Perfectionism is multi-dimensional, including evaluative concerns (EV) and personal standards (PS) of perfectionism. “Whereas PS perfectionism is primarily defined by the setting of high standards per se, EC perfectionism is primarily defined by self-critical features such as concern over mistakes and doubts about actions,” said Liesbet Boone, faculty member of the Department of Developmental, Social and Personality Psychology at Ghent University in Belgium. “Both clinical accounts and empirical studies suggest that perfectionism is strongly involved in the development and maintenance of eating disorder (ED) symptoms.” In a recent study, Boone attempted to address two specific questions relating to perfectionism and eating problems. “Do both PS and EC perfectionism have unique relations with ED symptoms? Or is only EC perfectionism uniquely associated with ED symptoms?” asked Boone.
Boone and her colleagues evaluated 559 adolescents over a period of two years. They assessed their levels of perfectionism and eating problems and found that EC perfectionism was the most significant factor that contributed to disordered eating, and specifically, to bulimia. “This finding suggests that being overly critical of one’s own behavior and performance increases the risk to experience bulimic symptoms two years later,” said Boone. “In addition to the direct association between EC perfectionism and increases in bulimic symptoms, we found that EC perfectionism also had an indirect association with increases in bulimic symptoms through perceived pressure to be thin and body dissatisfaction.”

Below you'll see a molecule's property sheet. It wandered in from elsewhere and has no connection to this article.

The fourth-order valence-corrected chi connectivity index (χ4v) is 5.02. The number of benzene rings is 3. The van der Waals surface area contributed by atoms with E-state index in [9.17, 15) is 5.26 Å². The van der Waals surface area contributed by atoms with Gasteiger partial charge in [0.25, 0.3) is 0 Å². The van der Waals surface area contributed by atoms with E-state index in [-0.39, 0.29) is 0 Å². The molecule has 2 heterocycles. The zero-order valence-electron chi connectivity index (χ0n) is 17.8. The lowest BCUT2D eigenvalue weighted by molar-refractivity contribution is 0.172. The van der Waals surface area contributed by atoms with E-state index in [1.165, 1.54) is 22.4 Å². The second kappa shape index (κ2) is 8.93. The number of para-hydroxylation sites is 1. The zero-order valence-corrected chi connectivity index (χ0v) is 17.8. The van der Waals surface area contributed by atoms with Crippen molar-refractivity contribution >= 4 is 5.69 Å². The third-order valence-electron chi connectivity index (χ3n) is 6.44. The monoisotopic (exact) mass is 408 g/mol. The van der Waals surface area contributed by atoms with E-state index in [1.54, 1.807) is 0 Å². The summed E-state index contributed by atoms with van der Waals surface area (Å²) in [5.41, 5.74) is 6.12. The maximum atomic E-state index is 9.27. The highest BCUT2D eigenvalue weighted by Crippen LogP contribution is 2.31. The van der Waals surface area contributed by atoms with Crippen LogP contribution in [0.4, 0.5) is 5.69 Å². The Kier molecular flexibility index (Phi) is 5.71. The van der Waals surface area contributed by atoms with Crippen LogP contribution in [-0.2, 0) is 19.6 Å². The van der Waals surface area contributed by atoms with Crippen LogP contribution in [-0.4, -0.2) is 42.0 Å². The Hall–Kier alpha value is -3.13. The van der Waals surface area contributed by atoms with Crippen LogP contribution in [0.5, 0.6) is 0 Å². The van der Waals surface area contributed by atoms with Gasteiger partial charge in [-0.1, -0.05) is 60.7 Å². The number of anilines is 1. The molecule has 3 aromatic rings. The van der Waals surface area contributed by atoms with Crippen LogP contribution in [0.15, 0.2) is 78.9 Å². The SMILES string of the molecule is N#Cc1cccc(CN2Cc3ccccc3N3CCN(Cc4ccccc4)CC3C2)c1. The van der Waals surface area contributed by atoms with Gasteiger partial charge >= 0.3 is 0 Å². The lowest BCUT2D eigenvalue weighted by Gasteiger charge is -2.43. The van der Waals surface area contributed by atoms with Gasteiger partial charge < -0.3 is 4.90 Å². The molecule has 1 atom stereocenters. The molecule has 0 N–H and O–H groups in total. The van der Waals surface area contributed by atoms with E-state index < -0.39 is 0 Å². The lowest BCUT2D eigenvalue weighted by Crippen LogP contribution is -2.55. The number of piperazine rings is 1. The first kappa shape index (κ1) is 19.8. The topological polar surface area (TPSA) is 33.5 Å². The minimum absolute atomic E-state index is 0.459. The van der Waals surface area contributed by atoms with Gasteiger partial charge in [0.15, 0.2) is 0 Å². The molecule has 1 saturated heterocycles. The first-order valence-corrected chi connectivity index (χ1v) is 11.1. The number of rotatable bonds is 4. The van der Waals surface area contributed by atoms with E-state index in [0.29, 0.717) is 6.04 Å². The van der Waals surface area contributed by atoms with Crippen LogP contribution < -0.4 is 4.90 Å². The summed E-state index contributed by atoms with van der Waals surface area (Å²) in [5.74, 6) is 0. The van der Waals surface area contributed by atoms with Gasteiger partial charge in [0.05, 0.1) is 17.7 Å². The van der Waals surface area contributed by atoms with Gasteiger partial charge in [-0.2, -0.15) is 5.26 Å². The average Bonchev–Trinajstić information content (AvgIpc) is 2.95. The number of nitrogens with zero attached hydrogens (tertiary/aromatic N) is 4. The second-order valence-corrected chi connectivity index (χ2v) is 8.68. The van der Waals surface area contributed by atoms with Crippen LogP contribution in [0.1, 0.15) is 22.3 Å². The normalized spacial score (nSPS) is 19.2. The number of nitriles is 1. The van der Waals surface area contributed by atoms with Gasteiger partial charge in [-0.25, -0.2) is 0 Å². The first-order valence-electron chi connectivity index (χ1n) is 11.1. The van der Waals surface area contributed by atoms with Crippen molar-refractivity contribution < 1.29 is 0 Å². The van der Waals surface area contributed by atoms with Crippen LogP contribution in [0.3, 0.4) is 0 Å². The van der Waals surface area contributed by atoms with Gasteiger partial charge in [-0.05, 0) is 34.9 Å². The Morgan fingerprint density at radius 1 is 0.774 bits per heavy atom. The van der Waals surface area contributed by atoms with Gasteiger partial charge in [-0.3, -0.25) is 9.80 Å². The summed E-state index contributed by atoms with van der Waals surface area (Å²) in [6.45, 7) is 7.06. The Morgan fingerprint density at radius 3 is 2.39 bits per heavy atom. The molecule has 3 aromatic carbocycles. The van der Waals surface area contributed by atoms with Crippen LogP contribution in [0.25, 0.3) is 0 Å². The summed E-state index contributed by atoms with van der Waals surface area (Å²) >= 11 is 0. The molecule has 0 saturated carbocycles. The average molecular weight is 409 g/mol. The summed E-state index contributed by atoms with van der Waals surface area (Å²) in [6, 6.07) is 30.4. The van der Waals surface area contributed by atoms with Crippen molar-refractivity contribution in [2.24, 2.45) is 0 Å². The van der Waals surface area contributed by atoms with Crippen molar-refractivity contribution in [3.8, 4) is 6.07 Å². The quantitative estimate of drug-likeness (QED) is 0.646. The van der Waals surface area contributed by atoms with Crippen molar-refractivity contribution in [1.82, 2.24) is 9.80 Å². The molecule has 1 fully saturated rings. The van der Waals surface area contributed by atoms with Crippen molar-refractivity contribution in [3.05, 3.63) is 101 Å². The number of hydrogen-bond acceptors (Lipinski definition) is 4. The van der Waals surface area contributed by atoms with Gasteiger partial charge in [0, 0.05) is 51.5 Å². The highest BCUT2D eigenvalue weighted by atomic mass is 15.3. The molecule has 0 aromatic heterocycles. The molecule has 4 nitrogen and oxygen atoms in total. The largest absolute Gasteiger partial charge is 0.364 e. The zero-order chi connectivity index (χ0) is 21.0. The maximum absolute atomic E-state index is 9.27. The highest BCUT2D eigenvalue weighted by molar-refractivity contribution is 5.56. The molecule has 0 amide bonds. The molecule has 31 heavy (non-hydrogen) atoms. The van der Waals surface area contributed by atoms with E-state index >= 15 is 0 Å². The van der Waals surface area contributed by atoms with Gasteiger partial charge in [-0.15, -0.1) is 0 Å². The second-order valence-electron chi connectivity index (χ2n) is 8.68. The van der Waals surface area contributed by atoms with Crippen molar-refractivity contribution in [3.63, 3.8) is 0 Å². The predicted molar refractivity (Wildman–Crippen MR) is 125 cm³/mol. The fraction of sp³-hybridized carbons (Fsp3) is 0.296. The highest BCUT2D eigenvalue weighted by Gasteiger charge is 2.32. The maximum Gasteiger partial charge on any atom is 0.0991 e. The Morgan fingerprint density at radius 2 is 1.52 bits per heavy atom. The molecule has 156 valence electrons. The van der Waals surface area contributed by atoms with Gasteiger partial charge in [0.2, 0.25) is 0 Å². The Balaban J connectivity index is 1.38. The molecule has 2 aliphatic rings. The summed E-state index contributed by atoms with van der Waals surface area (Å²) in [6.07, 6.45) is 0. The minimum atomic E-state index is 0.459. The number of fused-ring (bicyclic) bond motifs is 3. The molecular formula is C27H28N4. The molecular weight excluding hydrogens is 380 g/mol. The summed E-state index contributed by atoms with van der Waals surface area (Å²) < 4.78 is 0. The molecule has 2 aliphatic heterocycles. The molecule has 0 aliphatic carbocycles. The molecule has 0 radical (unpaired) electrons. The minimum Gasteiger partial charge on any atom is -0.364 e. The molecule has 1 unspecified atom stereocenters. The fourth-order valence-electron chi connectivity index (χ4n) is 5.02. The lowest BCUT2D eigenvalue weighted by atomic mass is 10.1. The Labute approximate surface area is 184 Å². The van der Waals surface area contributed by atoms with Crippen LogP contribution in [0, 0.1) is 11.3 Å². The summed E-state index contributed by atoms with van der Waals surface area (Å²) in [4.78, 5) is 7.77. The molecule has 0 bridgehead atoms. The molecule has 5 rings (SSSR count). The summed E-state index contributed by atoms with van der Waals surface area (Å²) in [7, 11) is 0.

Boone believes her findings have clinical implications that could help target treatment for adolescents at risk for disordered eating. “By focusing exclusively on a reduction of perceived pressure to be thin and thin-ideal internalization, the source of these harmful socio-cultural orientations may not be addressed such that these orientations and their related symptoms reappear later. We argue that the long-term effectiveness of interventions may be increased by specifically addressing the role of PS and EC perfectionism.” She added, “Programs could, for instance, incorporate modules to diminish evaluative concerns and self-criticism and to lower the tendency to set very high standards in general and standards in the domain of weight and shape in particular.”
Boone, Liesbet, Bart Soenens, and Caroline Braet. “Perfectionism, Body Dissatisfaction, And Bulimic Symptoms: the Intervening Role of Perceived Pressure to Be Thin And Thin Ideal Internalization.” Journal of Social and Clinical Psychology 30.10 (2011): 1043-068. Print.
© Copyright 2011 by By John Smith, therapist in Bellingham, Washington. All Rights Reserved. Permission to publish granted to GoodTherapy.org.
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